Top Tip to Maintain your Nonprofit Board's Momentum and Motivation

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A question I am frequently asked is, "Once I get my board fired-up, then how on earth do I keep my board members motivated and enthusiastic? Whenever the board members gather together, we get excited and energized about our work. But my board members frequently get distracted with other priorities. What to do?" The first thing you must do is take responsibility for keeping your board energized. If you are the nonprofit CEO, do everything you can to keep them going. AND if you are the chair of the board, also, do everything YOU can to fan the flames of your board members' energy. The most important thing is to take responsibility and don't expect that someone else will assume this role. Do you know the saying, "If it's to be, it's up to me?" Well, here's the perfect place to implement that idea. If your board is gonna stay excited, motivated and energized, it won't happen without YOU taking the lead. You can't expect your busy board members to keep focused and energized on their own. If you leave it up to them, you just may be disappointed. This is "Volunteer Management 101" - and the number one job of managing volunteers is motivating them. Here is a real life best practice example from a board I am currently serving on. This is from the CEO of Lillian's List, a political action group on whose board I serve. Our CEO, Carol Teal, is just about the best nonprofit CEO I've ever had the pleasure of working with.

We're in the Dream Business

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Do you ever consider what we fundraising folks are really up to when we appeal to our donors? Is it hype? Is it promises that we will keep? Is it mission, vision and values? Is it changing the world? Last month at the Bridge Fundraising Conference in DC, I kept hearing a theme echoing through many of the presentations I attended. MLK“We are in the dream business.” It really means that we are selling a happy dream of the future. Of a better world. A better community. People being helped. Smiles. Comfort. Happiness. But in our appeals for help, we forget this all too often. Instead we focus on problems, what's wrong, what we will do to fix things. But the most successful approach - whether you are doing fundraising, sales, bringing together groups of people for a common purpose, teamwork - whenever leadership and inspriation are required - is to picture your dream for the future. Think Martin Luther King, one of the greatest inspirational leaders - and orators - of recent times. His "I have a dream speech" is a spectacular example of inspired dreaming. The dream is so powerful that it's like a great river sweeping everyone up in its path, surging inevitably downstream to a much happier future. When we paint a picture of our dream for happy students, healthy children, cared-for elderly, majestic symphonies, clean sparkling water - whatever we are raising money for - we also capture the power of that mighty river of energy sweeping everyone together. When I work with boards, we talk about dreaming. I tell them they should always be standing high on the hill sharing their vision of a happier world with everyone they know. When they are standing on that hill, solid in their dream, focused on the future, they are more powerful than they can imagine. When you, your board members and your volunteers take a firm stand on the mountain, that's when you have the energy and the power to change the world. That's when nothing can stop you.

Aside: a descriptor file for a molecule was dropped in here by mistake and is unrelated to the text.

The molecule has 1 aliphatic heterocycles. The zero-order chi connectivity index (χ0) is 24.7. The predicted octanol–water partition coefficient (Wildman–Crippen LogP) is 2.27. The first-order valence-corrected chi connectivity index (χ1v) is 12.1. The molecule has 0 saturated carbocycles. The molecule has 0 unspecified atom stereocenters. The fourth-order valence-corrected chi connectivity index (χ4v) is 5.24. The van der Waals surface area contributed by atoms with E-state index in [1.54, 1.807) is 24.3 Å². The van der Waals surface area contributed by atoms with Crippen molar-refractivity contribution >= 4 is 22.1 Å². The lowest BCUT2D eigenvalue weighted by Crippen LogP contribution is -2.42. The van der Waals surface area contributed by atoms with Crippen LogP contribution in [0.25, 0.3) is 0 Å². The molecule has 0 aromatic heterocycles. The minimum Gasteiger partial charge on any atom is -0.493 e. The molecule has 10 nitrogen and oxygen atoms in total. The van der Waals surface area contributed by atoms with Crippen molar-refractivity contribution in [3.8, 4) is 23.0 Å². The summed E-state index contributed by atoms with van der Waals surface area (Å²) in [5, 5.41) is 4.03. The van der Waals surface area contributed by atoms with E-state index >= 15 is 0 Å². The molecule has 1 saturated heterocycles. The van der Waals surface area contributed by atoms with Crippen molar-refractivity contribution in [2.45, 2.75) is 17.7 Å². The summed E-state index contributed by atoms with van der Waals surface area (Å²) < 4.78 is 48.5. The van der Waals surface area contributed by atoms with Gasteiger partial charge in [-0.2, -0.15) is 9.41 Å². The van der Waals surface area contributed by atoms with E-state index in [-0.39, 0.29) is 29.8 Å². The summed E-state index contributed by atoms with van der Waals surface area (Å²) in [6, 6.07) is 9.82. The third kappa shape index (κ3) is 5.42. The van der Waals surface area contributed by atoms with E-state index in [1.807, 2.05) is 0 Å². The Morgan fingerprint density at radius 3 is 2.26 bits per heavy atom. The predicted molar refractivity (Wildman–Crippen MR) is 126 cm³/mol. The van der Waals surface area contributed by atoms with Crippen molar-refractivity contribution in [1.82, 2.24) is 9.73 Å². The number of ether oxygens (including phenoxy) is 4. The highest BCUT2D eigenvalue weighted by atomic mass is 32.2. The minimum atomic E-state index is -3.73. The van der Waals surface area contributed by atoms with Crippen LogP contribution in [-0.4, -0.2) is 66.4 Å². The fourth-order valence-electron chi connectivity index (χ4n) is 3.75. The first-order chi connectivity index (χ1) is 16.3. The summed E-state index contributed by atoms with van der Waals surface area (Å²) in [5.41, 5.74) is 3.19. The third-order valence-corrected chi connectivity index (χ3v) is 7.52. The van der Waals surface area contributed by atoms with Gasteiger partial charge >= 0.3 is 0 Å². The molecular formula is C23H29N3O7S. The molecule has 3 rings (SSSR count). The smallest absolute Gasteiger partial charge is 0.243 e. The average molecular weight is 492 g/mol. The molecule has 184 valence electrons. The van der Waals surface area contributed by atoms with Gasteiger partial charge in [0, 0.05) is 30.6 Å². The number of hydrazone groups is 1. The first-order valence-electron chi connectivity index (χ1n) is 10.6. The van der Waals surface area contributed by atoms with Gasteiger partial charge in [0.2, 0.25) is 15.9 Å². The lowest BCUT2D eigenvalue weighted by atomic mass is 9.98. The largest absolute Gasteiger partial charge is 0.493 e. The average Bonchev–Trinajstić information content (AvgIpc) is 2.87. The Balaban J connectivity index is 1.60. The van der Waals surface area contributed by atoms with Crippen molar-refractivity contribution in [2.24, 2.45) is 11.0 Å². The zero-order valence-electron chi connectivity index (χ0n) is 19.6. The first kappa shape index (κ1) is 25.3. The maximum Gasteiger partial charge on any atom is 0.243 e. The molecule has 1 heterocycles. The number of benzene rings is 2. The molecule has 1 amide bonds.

The Number One Way to Get Your Board Members to Follow Through

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iStock_000006450448XSmallSo many nonprofit board members are enthusiastic and well-meaning but too often they back out of their commitments. Bet you have run into this problem! And I have been on the other side too, as a board member. In the heat of an exciting discussion, I suddenly found myself making personal commitments. Then later, in my office, I thought better of those ideas and was not so very enthusiastic about them. In nonprofit organizations, it's hard working with volunteers, who actually don't HAVE to do anything anyway. You simply can't MAKE volunteers work. That's why I always say that we are in the motivation business. You have to be able to motivate and charge up your board members and volunteers if you want them to be productive. It's a rare nonprofit volunteer who can keep herself fully pumped up with excitement and enthusaism all the time! Here's my secret weapon in motivating my volunteer committees. And it's an old standby of teamwork and leadership theory: PEER PRESSURE. Here's the most important thing to know about board members: they never, repeat, never want to look bad in front of their peers.